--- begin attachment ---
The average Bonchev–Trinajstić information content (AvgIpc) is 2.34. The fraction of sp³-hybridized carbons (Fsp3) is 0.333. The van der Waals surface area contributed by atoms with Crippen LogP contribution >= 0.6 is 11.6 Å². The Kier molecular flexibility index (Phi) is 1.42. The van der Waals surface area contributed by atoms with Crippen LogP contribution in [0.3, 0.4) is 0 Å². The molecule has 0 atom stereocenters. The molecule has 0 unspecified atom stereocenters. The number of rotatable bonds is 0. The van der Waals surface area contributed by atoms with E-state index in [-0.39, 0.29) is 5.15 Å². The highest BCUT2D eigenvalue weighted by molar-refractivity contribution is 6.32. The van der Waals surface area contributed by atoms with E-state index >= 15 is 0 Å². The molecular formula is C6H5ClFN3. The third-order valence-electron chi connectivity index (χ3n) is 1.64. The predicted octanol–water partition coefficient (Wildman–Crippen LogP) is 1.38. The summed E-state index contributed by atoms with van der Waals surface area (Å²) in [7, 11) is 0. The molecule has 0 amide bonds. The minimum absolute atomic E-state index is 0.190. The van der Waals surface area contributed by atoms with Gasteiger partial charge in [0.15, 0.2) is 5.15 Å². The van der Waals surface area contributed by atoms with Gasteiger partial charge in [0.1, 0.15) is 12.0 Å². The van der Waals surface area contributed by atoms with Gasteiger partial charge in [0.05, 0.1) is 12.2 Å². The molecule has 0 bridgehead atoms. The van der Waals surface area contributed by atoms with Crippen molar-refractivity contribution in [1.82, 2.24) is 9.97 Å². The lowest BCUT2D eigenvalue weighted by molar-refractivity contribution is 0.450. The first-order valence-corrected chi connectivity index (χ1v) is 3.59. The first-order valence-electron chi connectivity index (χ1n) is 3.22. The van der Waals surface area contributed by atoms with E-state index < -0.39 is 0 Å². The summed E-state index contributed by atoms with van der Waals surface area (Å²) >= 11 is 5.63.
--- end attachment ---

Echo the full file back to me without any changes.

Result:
The average Bonchev–Trinajstić information content (AvgIpc) is 2.34. The fraction of sp³-hybridized carbons (Fsp3) is 0.333. The van der Waals surface area contributed by atoms with Crippen LogP contribution >= 0.6 is 11.6 Å². The Kier molecular flexibility index (Phi) is 1.42. The van der Waals surface area contributed by atoms with Crippen LogP contribution in [0.3, 0.4) is 0 Å². The molecule has 0 atom stereocenters. The molecule has 0 unspecified atom stereocenters. The number of rotatable bonds is 0. The van der Waals surface area contributed by atoms with E-state index in [-0.39, 0.29) is 5.15 Å². The highest BCUT2D eigenvalue weighted by molar-refractivity contribution is 6.32. The van der Waals surface area contributed by atoms with E-state index >= 15 is 0 Å². The molecular formula is C6H5ClFN3. The third-order valence-electron chi connectivity index (χ3n) is 1.64. The predicted octanol–water partition coefficient (Wildman–Crippen LogP) is 1.38. The summed E-state index contributed by atoms with van der Waals surface area (Å²) in [7, 11) is 0. The molecule has 0 amide bonds. The minimum absolute atomic E-state index is 0.190. The van der Waals surface area contributed by atoms with Gasteiger partial charge in [0.15, 0.2) is 5.15 Å². The van der Waals surface area contributed by atoms with Gasteiger partial charge in [0.1, 0.15) is 12.0 Å². The van der Waals surface area contributed by atoms with Gasteiger partial charge in [0.05, 0.1) is 12.2 Å². The molecule has 0 bridgehead atoms. The van der Waals surface area contributed by atoms with Crippen molar-refractivity contribution in [1.82, 2.24) is 9.97 Å². The lowest BCUT2D eigenvalue weighted by molar-refractivity contribution is 0.450. The first-order valence-corrected chi connectivity index (χ1v) is 3.59. The first-order valence-electron chi connectivity index (χ1n) is 3.22. The van der Waals surface area contributed by atoms with E-state index < -0.39 is 0 Å². The summed E-state index contributed by atoms with van der Waals surface area (Å²) >= 11 is 5.63.